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Article
Publication date: 9 March 2020

Stefan Duschek, Angela Bair, Sarah Haux, Alba Garrido and Amelie Janka

Though working in the ambulance service implies persistent confrontation with human suffering and exposure to significant work-related stressors, previous research revealed…

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Abstract

Purpose

Though working in the ambulance service implies persistent confrontation with human suffering and exposure to significant work-related stressors, previous research revealed comparatively low self-reported stress in paramedics. This study investigated stress, personality traits, sensation seeking and resilience in paramedics. Moreover, the impact of psychological variables on individual differences in paramedics' stress burden was explored.

Design/methodology/approach

A convenience sample of 395 paramedics and 397 professionals from other disciplines completed the Perceived Stress Questionnaire, Stress Coping Style Questionnaire, Big Five Inventory, Sensation Seeking Scale and Resilience Scale. Multivariate group comparison and regression analysis were performed.

Findings

Compared to other professionals, paramedics reported lower stress burden, more positive and less negative coping strategies, lower neuroticism and higher extraversion, conscientiousness, openness, agreeableness, adventure seeking and resilience. In the regression analysis conducted on paramedics, positive coping, resilience, extraversion and conscientiousness negatively predicted perceived stress; negative coping and neuroticism were positive predictors.

Research limitations/implications

The cross-sectional design of the study limits the interpretability of the data.

Practical implications

Training in stress management and resilience should be core elements in the education of paramedics.

Originality/value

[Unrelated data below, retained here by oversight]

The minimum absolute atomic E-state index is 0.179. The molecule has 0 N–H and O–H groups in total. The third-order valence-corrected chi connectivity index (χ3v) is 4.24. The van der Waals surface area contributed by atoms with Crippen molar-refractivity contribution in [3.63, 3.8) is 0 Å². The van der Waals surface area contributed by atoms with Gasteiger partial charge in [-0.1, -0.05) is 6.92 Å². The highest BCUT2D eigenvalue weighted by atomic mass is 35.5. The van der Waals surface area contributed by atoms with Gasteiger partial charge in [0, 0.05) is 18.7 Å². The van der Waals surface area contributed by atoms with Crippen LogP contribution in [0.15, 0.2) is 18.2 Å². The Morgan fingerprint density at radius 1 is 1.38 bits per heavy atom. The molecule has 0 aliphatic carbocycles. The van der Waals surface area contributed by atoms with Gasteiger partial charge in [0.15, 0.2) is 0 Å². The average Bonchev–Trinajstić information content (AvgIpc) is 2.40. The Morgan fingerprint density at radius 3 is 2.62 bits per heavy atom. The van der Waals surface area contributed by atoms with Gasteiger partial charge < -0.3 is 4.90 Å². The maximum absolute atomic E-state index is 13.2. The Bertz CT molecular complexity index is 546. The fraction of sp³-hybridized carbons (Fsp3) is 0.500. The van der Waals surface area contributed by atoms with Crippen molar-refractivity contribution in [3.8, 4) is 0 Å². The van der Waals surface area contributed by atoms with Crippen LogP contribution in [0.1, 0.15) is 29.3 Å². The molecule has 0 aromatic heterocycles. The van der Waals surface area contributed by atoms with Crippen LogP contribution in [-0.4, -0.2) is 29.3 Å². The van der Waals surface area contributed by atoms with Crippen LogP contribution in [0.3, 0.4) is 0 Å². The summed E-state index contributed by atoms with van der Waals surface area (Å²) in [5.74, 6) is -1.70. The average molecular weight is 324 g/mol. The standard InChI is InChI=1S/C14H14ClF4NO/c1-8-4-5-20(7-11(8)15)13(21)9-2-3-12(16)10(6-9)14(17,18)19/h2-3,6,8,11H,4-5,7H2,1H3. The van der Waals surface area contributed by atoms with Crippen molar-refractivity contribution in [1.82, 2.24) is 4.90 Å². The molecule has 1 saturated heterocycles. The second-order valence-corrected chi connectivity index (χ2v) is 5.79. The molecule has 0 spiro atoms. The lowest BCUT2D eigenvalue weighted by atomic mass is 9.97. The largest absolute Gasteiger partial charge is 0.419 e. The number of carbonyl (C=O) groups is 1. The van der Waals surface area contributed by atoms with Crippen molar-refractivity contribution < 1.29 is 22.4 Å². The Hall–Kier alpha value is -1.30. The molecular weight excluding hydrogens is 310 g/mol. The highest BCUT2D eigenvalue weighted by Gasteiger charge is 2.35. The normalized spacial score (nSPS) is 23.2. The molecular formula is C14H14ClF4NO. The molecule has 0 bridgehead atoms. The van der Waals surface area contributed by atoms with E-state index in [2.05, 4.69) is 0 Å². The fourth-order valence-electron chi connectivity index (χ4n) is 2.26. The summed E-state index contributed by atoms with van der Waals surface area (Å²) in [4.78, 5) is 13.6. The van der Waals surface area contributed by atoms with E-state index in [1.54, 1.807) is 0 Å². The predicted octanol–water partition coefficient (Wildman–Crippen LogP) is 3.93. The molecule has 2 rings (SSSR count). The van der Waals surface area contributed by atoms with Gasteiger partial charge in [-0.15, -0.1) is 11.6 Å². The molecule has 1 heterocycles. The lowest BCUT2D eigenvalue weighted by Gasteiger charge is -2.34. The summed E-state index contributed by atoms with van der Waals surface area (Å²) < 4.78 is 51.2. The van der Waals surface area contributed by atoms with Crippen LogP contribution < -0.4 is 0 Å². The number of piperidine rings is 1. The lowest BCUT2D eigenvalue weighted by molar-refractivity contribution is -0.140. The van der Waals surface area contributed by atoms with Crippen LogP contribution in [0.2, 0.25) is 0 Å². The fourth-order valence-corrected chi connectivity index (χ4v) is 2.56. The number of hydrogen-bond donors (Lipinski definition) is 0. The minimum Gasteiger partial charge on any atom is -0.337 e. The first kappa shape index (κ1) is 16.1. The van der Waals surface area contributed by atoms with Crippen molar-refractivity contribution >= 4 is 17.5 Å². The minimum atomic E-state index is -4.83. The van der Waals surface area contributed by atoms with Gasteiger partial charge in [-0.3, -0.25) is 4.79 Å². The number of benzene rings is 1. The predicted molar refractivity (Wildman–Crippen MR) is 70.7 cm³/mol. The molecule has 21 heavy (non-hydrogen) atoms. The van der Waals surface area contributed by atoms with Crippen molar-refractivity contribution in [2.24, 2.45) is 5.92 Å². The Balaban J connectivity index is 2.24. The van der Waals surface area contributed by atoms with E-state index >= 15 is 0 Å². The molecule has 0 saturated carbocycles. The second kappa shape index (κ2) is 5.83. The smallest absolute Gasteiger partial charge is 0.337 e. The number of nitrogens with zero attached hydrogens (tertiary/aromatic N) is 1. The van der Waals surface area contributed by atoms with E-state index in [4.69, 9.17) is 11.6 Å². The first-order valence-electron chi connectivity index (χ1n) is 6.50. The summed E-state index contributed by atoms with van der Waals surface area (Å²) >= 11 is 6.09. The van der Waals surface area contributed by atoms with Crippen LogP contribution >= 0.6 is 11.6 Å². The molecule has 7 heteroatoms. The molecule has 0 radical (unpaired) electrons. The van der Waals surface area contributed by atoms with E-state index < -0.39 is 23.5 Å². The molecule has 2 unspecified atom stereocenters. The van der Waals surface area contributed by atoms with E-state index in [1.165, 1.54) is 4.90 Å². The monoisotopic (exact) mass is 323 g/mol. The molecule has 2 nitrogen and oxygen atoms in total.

The findings confirm the notion of reduced stress burden and increased resilience in paramedics. Regarding personality traits, a pattern of emotional stability, conscientiousness, extraversion, prosocial attitudes and propensity to exciting experiences might characterize this group. Moreover, the use of adaptive coping strategies, high levels of resilience, extraversion and conscientiousness and low neuroticism are associated with lower stress burden in paramedics.

Details

International Journal of Emergency Services, vol. 9 no. 2
Type: Research Article
ISSN: 2047-0894

Keywords

Article
Publication date: 3 May 2016

Mirjam Haus, Christine Adler, Maria Hagl, Markos Maragkos and Stefan Duschek

The purpose of this paper is to examine specific stressors and demands, perceived control, received support and stress management strategies of crisis managers (i.e. executives…

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Abstract

Purpose

The purpose of this paper is to examine specific stressors and demands, perceived control, received support and stress management strategies of crisis managers (i.e. executives and supervisors of organizations involved in disaster response) in the context of large-scale missions.

Design/methodology/approach

Totally, 31 semi-structured interviews with crisis managers were conducted in five European countries and analyzed with the qualitative text analysis method GABEK®.

Findings

The sample reported high demands and various sources of stress, including event-specific stressors as well as group specific, occupational stressors such as responsibility for decision making, justification of failures or dealing with press and media. While possibilities for control were perceived as limited during large-scale missions, organizational and peer support played an important role in mitigating mission-related stress. Effective stress management strategies were reported as crucial to ensure successful crisis management, and a need for more comprehensive stress management trainings was emphasized.

Originality/value

While stressors and coping strategies in first responders and emergency services personnel have been previously examined, corresponding research regarding the professional group of crisis management leaders remains scarce. Therefore, this study makes an important contribution by examining influential stressors within the work environment of crisis managers and by identifying starting points and requirements for stress management trainings and psychosocial support programs.

Details

International Journal of Emergency Services, vol. 5 no. 1
Type: Research Article
ISSN: 2047-0894

Keywords

Content available
Article
Publication date: 3 May 2016

Paresh Wankhade and DeMond Shondell Miller

383

Abstract

Details

International Journal of Emergency Services, vol. 5 no. 1
Type: Research Article
ISSN: 2047-0894

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